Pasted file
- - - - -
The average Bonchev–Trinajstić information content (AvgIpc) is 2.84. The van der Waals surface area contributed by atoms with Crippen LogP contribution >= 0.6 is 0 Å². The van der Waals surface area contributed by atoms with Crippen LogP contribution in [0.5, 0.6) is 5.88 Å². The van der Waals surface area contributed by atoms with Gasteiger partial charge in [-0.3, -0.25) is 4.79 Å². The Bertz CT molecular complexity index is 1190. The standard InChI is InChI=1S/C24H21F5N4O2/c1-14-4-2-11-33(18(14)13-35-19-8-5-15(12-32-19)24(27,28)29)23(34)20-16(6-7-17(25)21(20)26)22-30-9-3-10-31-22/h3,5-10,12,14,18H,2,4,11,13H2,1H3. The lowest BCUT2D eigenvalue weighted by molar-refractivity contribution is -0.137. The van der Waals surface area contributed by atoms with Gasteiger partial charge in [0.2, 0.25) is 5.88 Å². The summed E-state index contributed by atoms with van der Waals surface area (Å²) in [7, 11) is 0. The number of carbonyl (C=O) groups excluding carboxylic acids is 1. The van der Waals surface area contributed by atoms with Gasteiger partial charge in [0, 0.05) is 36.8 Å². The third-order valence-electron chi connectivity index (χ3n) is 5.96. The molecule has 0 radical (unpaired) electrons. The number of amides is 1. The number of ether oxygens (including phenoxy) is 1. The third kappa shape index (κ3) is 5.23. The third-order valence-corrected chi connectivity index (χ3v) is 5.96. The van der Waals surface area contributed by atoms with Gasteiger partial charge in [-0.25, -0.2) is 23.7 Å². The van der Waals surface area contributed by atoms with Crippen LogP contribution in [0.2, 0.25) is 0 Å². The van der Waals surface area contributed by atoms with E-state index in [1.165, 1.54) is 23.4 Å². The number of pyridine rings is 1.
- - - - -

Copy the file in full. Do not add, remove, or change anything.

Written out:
The average Bonchev–Trinajstić information content (AvgIpc) is 2.84. The van der Waals surface area contributed by atoms with Crippen LogP contribution >= 0.6 is 0 Å². The van der Waals surface area contributed by atoms with Crippen LogP contribution in [0.5, 0.6) is 5.88 Å². The van der Waals surface area contributed by atoms with Gasteiger partial charge in [-0.3, -0.25) is 4.79 Å². The Bertz CT molecular complexity index is 1190. The standard InChI is InChI=1S/C24H21F5N4O2/c1-14-4-2-11-33(18(14)13-35-19-8-5-15(12-32-19)24(27,28)29)23(34)20-16(6-7-17(25)21(20)26)22-30-9-3-10-31-22/h3,5-10,12,14,18H,2,4,11,13H2,1H3. The lowest BCUT2D eigenvalue weighted by molar-refractivity contribution is -0.137. The van der Waals surface area contributed by atoms with Gasteiger partial charge in [0.2, 0.25) is 5.88 Å². The summed E-state index contributed by atoms with van der Waals surface area (Å²) in [7, 11) is 0. The number of carbonyl (C=O) groups excluding carboxylic acids is 1. The van der Waals surface area contributed by atoms with Gasteiger partial charge in [0, 0.05) is 36.8 Å². The third-order valence-electron chi connectivity index (χ3n) is 5.96. The molecule has 0 radical (unpaired) electrons. The number of amides is 1. The number of ether oxygens (including phenoxy) is 1. The third kappa shape index (κ3) is 5.23. The third-order valence-corrected chi connectivity index (χ3v) is 5.96. The van der Waals surface area contributed by atoms with Gasteiger partial charge in [-0.25, -0.2) is 23.7 Å². The van der Waals surface area contributed by atoms with Crippen LogP contribution in [0.2, 0.25) is 0 Å². The van der Waals surface area contributed by atoms with E-state index in [1.165, 1.54) is 23.4 Å². The number of pyridine rings is 1.